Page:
Jordan did not get to talk with Coach Hollins on Saturday but did text him a couple of days later.
When asked what he liked about Tuskegee, McCollins said, “ I like the fact that it is such a historic campus, and I understand that they have a good baseball program. I want to stick with an HBCU because of the historical people who come out of the HBCUs.”
Former major league pitcher Courtney Duncan brought his son down from Huntsville, Alabama, to showcase. Duncan knows the importance of an HBCU experience. He played collegiately at Grambling University under the direction of Head Coach James Randall, who is now the Head Coach at Claflin University. Coach Randall also played baseball at Grambling before a brief stint in the major league. Duncan was reunited with his college coach as Coach Randall was at the showcase looking for that next Courtney Duncan.
Families came from New York, Chicago, Arizona, California, and all over Georgia. Jeffery Hammonds, a 13 year MLB outfielder, retired in 2005 after belting 110 homers and batting a respectful .272. He is currently the Associate Director for Player Programs and Initiatives for the Major League Baseball Players Association. He brought his son down from New York to shop for his skills to HBCU coaches.
Hammonds played college baseball at Sanford in the late 1980s. Yet, he understands the importance of HBCUs to the total development of young people today.
“Major league scouting does not go to the source of the talent these days. That is why Chip’s [Lawrence] showcase is so important,” Hammonds said.
Then added, “We have to do a better job of bringing Black baseball players back into the conversation.”
In recent years, MLB has shown an interest in improving its relationship with youth league baseball in the Black community and HBCU baseball programs. For instance, the Atlanta Braves franchise has partnered with Tuskegee University, located 130 miles south of Atlanta, to sod Washington Field where the Golden Tigers began playing baseball in 1893. The ball field bears James Washington’s name, the brother of the school’s first principal, Booker T. Washington.
This partnership will allow the Tuskegee baseball program to resume playing home games on campus. Since 2009, the school had to rent a minor league park in Montgomery, Alabama, to play their games thirty miles away.
Speaking of Tuskegee, Coach Hollins came out to assess the talent on the field. He was impressed with three things: The physical size of the kids, high-grade point averages, and a high level of baseball IQ.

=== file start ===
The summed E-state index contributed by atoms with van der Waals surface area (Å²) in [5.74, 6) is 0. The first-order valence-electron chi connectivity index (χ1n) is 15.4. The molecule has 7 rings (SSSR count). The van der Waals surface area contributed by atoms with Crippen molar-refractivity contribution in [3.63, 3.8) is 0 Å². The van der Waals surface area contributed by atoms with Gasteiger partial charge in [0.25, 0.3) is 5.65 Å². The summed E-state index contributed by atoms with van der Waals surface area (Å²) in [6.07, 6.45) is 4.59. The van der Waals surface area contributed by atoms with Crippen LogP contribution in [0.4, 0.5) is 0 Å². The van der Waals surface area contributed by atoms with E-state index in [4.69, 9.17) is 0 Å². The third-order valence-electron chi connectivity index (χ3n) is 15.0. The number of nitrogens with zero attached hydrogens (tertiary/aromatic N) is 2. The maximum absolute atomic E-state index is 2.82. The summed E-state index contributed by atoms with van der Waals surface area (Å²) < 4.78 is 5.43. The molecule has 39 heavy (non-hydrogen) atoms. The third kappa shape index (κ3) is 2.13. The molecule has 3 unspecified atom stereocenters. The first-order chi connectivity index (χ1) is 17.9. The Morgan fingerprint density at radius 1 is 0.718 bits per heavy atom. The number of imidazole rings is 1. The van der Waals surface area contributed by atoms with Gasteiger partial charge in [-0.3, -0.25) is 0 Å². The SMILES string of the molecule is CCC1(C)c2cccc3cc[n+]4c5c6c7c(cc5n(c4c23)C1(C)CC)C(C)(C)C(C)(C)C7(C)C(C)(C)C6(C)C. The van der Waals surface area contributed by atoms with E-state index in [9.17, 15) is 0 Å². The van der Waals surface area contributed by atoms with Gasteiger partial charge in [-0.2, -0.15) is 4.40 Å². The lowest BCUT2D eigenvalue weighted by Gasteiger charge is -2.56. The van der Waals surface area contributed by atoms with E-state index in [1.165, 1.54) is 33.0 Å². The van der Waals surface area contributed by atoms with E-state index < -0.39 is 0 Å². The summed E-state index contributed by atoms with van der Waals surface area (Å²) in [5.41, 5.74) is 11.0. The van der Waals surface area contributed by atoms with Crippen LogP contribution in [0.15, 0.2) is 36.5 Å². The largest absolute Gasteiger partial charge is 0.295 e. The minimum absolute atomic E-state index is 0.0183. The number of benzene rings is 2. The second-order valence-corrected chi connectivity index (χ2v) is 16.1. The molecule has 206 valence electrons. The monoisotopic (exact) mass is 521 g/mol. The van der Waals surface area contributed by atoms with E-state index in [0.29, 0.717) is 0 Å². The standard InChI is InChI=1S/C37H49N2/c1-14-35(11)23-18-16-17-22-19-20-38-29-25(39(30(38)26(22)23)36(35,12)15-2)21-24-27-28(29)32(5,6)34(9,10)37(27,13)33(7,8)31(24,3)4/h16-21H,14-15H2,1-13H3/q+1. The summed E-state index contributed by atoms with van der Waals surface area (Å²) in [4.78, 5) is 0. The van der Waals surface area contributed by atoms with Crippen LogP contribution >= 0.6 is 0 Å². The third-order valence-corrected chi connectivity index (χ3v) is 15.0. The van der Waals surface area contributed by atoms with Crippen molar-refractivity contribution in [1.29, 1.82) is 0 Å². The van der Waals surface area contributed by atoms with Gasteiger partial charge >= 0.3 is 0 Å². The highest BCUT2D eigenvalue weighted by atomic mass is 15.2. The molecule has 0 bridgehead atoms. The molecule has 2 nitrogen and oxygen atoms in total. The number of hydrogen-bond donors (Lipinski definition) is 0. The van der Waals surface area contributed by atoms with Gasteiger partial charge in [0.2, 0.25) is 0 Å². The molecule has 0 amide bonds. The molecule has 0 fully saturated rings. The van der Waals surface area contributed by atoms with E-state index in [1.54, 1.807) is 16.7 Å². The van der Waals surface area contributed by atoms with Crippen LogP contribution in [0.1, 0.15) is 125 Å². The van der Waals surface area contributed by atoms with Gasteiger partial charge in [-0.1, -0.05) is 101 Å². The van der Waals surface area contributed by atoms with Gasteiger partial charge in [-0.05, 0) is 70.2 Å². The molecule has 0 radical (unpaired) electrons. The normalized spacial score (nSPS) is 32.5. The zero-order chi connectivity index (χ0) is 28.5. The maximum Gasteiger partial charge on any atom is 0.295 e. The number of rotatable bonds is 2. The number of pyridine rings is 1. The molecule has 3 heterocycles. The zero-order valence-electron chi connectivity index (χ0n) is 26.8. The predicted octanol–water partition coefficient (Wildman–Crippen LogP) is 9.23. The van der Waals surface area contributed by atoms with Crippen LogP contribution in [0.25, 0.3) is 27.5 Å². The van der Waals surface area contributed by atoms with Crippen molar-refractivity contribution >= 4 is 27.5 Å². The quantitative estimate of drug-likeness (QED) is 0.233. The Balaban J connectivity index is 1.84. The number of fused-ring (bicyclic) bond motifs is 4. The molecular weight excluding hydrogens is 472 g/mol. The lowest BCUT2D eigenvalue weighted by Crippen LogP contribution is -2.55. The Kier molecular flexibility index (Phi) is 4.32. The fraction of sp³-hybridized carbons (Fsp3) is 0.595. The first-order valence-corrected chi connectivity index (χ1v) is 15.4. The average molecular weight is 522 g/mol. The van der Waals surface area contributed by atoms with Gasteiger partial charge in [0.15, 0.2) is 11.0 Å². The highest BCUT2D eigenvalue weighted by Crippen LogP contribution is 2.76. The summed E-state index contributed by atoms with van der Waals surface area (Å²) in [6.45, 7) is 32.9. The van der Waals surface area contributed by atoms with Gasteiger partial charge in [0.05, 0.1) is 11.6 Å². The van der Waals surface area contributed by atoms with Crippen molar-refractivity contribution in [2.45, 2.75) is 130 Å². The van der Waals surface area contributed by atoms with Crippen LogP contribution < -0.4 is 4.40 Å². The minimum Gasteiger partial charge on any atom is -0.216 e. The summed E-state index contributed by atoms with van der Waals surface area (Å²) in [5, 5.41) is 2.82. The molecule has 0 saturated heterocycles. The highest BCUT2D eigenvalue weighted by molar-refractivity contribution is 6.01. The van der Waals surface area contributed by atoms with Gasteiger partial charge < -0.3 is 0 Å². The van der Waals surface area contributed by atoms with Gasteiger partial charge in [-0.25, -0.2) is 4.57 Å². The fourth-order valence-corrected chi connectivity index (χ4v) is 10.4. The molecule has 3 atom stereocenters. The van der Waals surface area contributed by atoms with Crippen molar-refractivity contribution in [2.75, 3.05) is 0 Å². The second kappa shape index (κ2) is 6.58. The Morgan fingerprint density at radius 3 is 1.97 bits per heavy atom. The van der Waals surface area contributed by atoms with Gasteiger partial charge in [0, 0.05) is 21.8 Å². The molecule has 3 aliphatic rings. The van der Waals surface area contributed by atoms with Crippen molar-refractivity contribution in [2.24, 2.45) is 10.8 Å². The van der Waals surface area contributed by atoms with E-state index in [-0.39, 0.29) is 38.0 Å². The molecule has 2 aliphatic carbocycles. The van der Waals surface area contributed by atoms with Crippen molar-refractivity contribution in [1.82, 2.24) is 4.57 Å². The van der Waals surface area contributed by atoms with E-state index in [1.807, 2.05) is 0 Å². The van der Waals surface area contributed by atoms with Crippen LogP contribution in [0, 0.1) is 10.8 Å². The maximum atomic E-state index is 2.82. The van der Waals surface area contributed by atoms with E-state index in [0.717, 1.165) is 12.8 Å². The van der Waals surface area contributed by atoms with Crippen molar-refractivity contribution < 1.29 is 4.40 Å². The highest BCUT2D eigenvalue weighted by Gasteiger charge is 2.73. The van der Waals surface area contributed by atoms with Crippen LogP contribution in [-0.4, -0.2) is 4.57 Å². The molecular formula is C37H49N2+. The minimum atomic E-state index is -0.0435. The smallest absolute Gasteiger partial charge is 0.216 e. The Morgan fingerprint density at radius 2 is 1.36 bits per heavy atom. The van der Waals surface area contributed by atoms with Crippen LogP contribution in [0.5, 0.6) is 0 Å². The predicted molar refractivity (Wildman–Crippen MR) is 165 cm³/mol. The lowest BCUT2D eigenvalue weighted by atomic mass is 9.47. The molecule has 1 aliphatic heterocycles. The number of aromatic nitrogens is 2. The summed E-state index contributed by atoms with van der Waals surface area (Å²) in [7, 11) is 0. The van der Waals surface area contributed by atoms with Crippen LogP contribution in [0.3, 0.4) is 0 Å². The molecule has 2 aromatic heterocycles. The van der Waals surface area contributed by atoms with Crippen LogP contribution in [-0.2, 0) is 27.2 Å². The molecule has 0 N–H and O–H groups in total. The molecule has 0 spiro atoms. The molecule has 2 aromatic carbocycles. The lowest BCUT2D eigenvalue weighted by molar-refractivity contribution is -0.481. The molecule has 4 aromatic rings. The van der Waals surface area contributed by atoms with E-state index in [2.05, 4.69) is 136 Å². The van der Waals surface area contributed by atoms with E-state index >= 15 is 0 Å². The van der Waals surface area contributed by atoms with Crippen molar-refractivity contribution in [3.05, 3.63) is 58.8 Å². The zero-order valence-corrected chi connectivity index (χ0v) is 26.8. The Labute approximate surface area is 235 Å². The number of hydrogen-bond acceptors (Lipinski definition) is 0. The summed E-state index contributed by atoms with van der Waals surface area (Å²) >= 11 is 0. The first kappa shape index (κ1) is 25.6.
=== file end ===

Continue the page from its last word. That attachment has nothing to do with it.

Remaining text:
There was a time when the larger Black athletes opted for football and basketball after the middle school years. Now the bigger kids are sticking with baseball longer. The registration printout was replete with kids between 6’ 2’-6’5’, many ranging from 200–225 pounds.
“I am impressed with the size of the kids. Many of them have good grades, and good baseball IQ,” Hollins said. He added that he is recruiting for the class of 2022 because the NCAA has extended the playing time for kids whose eligibility took a hit due to the pandemic.
Also, the St. Louis Cardinals announced a $1.2 million renovation and construction project at Harris-Stowe University to restore Star Park on campus, where the Negro League St. Louis Stars played baseball from 1923–31. Star Park will open for play during the 2021 season. The complex will host Harris-Stowe’s baseball and softball facilities.
Marcus Smith, head baseball coach at Voorhees College, delivered opening remarks at the showcase. He provided the athletes and their parents with helpful information about applying for college and the NCAA Clearing House requirements for college athletes. Smith then pivoted to a personal note and told the young men to “Find a way every day to tell your mother how much you appreciate what she does for you.”
Before the athletes showcased their skills, numerous former professional baseball players offered tips on hitting, base stealing, fielding, pitching, and throwing.
Mark Adair told a group of up and coming hitters that he was not impressed with the batter who hit the ball out of the park. He wanted to see “how fast the ball goes through the infield on a line drive or ground ball.”
Adair then added, “When you get in the batting cage, I want to see control violence. Hitting is like a head-on collision of two cars. The more violence on impact when the bat meets the ball, the better.”
Harold Michael Harvey is the Living Now 2020 Bronze Medal winner for his memoir Freaknik Lawyer: A Memoir on the Craft of Resistance. He is a Past President of the Gate City Bar Association. Harvey is the recipient of Gate City’s R. E. Thomas Civil Rights Award, which Harvey received for his pro bono representation of Black college students arrested during Freaknik celebrations in the mid to late 1990s. He is an engaging public speaker; contact him at [email protected].